Jun 28, 2007
2:59 PM EDT
I'm kind of scratching my head here wondering what else falls into the patent infringing and not distributable in the US category. Not much comes to mind, but one that infringes upon the DMCA is actually a delightfully relevant story.

A number of years ago there was a program called PyMusique that amongst it's features included the ability to remove the DRM from iTunes files. The group that developed this piece of software included the in those days nefarious "DVD Jon" of libdecss fame. If I recall after some handwringing it was agreed that no windows or mac versions would be distributed (of a python program of all things....), it was a remarkably odd story. I've not heard of it since, but DVD Jon made the news when he 'came in from the cold' as it were when he was offered a job by none other than Michael Robertson. Who is he? some of you may say. Well, none other than the man who owned Linspire!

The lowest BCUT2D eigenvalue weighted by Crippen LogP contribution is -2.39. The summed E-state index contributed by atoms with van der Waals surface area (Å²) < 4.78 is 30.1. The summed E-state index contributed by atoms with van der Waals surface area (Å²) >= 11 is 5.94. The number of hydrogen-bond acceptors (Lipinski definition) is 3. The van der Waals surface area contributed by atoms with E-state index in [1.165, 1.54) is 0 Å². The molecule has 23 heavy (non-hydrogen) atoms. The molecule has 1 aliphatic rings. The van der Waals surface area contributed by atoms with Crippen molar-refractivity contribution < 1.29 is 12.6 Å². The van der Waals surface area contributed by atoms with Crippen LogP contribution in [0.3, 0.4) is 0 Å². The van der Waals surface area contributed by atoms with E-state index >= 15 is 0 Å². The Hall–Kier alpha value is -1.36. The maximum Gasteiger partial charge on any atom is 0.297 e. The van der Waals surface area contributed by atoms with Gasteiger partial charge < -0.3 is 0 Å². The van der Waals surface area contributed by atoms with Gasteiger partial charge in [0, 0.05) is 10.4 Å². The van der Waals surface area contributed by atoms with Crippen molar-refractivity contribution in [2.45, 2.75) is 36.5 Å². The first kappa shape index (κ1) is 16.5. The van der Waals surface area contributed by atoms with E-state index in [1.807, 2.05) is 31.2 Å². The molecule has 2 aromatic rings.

Some sources:

PyMusique: http://www.theregister.co.uk/2005/03/18/itunes_pymusique/

DVD Jon hired by Michael Robertson: http://www.michaelrobertson.com/archive.php?minute_id=193

The register link was chosen for being the first search hit, but I'd say we can consider Mr. Robertson to be a credible witness don't you think :D

P.S. This is fun!

edited a verb tense, M. Robertson *owned* Linspire, he of course handed over control to K. Carmony a while back.

Jun 28, 2007
3:26 PM EDT
Quoting:of a python program of all things....

It might depend on libraries/modules only available on Linux systems.

Jun 28, 2007
3:35 PM EDT
If I recall correctly it was cross platform, the Mac version was either discontinued or development was halted. If windows users we're catered for I'm not sure of, but the agreement involved it being left alone if it was kept to Linux only.

The rabbit of course was already out of the hat. For more on the program itself there's a wikipedia page here: http://en.wikipedia.org/wiki/PyMusique